Garden update: Tomatoes and peppers

tomatoes and peppers


I finally planted my poor tomatoes and peppers.  It was overcast the day I planted them, but it got windy later in the day and I lost my only Rose de Bern tomato plant, a pink slicer.  Ugh.  A gust of wind must have caught it just right and broke the stem.  I need to purchase a replacement of some kind for that as Dan isn’t as fond of the purple tomatoes.  I planted 2 plants per cage, and one, Pineapple, will go in the hoophouse. The peppers also went in, and suffered no wind damage, probably as the plants were slightly smaller.  They all no doubt shivered a bit last night as the temps were in the high 30s or low 40s but at least the soil under the solar mulch was warm.  Today I will make little Agribon slipcovers for the peppers to go over their cages, and I hope to drape the plastic from the chicken’s winter run (seen on the ground at left) over the tomato cages and make a little hoop house for them until the weather heats up.


packman broccoli

3 Pineapple
2 Cherokee Purple
2 Juliet
3 Speckled Roman
3 Pompeii
2 Orange Banana
1 Matt’s Wild Cherry
1 Yellow Currant
1 Sungold Cherry


4 Lipstick
2 Czech Black
2 Early & Sierra Fuego Jalapeno,
2 ea Tobago Seasoning, Suave Red, and Suave Orange mild Habanero types
2 ea Baby Belle Orange and Red
2 ea San Luis and Tibueron Ancho types

nibbled rainbow chard

garlic, candy onions and shallots

Unfortunately, my Carmen peppers failed to germinate this year (my fault the seed was old) and so I had to purchase the Lipstick peppers from a local nursery.  I hope they do as well as the Carmen peppers did last year.  I don’t know how the mild habenero types will do in our short season, especially given how cool it has been this year to date, but as always, I like to experiment a bit.  I think they will be delicious roasted on the grill or stuffed and roasted, yum.  Some will be in the hoophouse, the rest in front of the tomatoes.

The rest of the garden is looking good.  Most of the potatoes are up and looking vigorous, the lettuces in the main garden are coming along, under the row covers we have tiny head forming on the broccoli and the cabbages are beginning to head up, and the onions, shallots and garlic look fabulous.  I started my leeks pretty late, and they are looking pretty anemic, so I’m hoping I can find some leeks at a local nursery since I LOVE them and they are a nice hardy crop to keep me going through the season.  My spring at work is just so crazy, and with the kitchen update this winter, I didn’t start things like leeks and onions early enough.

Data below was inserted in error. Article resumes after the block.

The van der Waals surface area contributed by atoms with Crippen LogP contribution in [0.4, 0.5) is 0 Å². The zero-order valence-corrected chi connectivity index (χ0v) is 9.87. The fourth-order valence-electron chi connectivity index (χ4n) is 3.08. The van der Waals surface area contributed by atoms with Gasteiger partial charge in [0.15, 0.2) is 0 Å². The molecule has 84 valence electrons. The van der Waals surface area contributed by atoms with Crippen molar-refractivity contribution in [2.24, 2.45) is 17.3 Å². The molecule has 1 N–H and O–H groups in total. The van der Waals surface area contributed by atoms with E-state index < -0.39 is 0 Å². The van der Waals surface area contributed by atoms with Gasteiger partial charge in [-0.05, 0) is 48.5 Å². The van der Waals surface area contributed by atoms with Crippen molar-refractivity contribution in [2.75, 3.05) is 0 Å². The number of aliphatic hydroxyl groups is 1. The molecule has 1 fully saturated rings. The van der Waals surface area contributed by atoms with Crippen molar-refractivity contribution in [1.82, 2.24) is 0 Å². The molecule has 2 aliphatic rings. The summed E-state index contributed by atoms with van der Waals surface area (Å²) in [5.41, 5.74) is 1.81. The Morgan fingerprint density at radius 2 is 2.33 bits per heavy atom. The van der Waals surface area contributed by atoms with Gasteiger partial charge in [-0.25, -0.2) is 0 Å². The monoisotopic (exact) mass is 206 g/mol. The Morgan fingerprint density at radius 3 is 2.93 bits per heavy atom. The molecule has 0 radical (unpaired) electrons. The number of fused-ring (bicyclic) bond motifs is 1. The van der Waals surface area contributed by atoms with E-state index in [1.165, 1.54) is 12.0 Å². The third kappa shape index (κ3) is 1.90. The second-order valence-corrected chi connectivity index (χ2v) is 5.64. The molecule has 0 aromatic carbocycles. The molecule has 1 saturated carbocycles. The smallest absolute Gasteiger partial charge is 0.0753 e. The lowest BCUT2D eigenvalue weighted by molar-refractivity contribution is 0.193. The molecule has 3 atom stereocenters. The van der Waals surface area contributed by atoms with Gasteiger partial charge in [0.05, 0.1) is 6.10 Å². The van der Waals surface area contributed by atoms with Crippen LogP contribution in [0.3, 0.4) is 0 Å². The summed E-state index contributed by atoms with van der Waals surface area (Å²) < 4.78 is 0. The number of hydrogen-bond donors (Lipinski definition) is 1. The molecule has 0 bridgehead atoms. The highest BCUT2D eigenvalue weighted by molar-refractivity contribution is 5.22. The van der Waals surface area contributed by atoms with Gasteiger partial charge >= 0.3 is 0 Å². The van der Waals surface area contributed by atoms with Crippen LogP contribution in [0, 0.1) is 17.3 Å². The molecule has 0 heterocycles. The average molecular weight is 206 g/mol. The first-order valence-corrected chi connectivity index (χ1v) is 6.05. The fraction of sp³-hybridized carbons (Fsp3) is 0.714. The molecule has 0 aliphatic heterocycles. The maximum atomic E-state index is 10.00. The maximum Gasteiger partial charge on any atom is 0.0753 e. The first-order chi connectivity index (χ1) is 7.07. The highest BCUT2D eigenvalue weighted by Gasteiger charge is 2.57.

I have noticed a few things in the garden have been nibbled, but I can’t figure out who is nibbling, given that the garden is fenced in pretty securely.  The new Swiss Chard plants have been bibbled, and I’ve lost a few peas as well as had a few of the plants nibbled.  The lettuces, fortunately, were untouched.  At least for now!

weedy hoophouse

The hot weather last weekend spurred the overwintered spinach into bolting, so I picked all of that and a couple of lettuce heads that were looking ready to bolt.  As the remaining lettuce matures, it will come out for peppers, melons and cukes in addition to that Pineapple tomato plant.  I will also be harvesting the green garlic planted in the back left corner, as that area is proving entirely too hospitable to the encroaching quackgrass.

I hope today to get more IRT plastic down in the hoophouse, and to start some more cukes and some melons and to plant a few remaining pepper plants.  As the weeds got away from me in the hoophouse last summer I plan on putting solar mulch down in the entire house to help eliminate the weeds.  The quackgrass is pretty persistent, so I am hopeful the mulch will help us get it under control this year, and to prevent it from exploding the minute we go camping.  Also on today’s list are to sow some pole beans, using remesh cages for trellising, and some squash plants under mulch laid earlier.  Skies are again clear and blue, it looks to be a good day for gardening.

lettuces and nibbled peas in the back


7 Responses to “Garden update: Tomatoes and peppers”

  1. kitsapFG Says:

    We have a garden nibbler too – but I know exactly what it is – a rabbit. He has been visiting regularly. I keep covering up crops to protect them and he just moves on to another one. Currently it is my beets. I have to go get them covered today as I caught bunny in the beet patch early this morning when I walked outside. If I did not like animals so much, I would be tempted to shoot the cheeky booger!

    • Ali Says:

      I have some recipes ;-) I am beginning to think a rabbit has squeezed through the fence somewhere. I need to do some fenceline work some night this week. So far it hasn’t been tragic, but….

  2. Sara Says:

    Looks great! We ALWAYS get a cold snap or a few cold nights right after I plant tomatoes. Love the broccoli picture :)

  3. Daphne Says:

    Do you get a good yield from Pineapple. I love the tomato, but it is such a long season one.

    We got an amazing amount of wind too. It snapped off one of my nasturtiums. Luckily it has enough to grow back.

    • Ali Says:

      Daphne, I got quite a few from my one Pineapple plant last summer. f course, last summer was a perfect one for tomatoes, so we’ll see. It is really too late a variety for Maine, but I love it so….

  4. Villager Says:

    I vote for a rabbit intruder! They love our chard at the Impact garden. They can be pretty selective too. They ate 7 broccoli there and ignored 20+ cabbages. And I had one break into my fortress defenses and eat half of my broccoli plants. I’ve got recipes too LOL!

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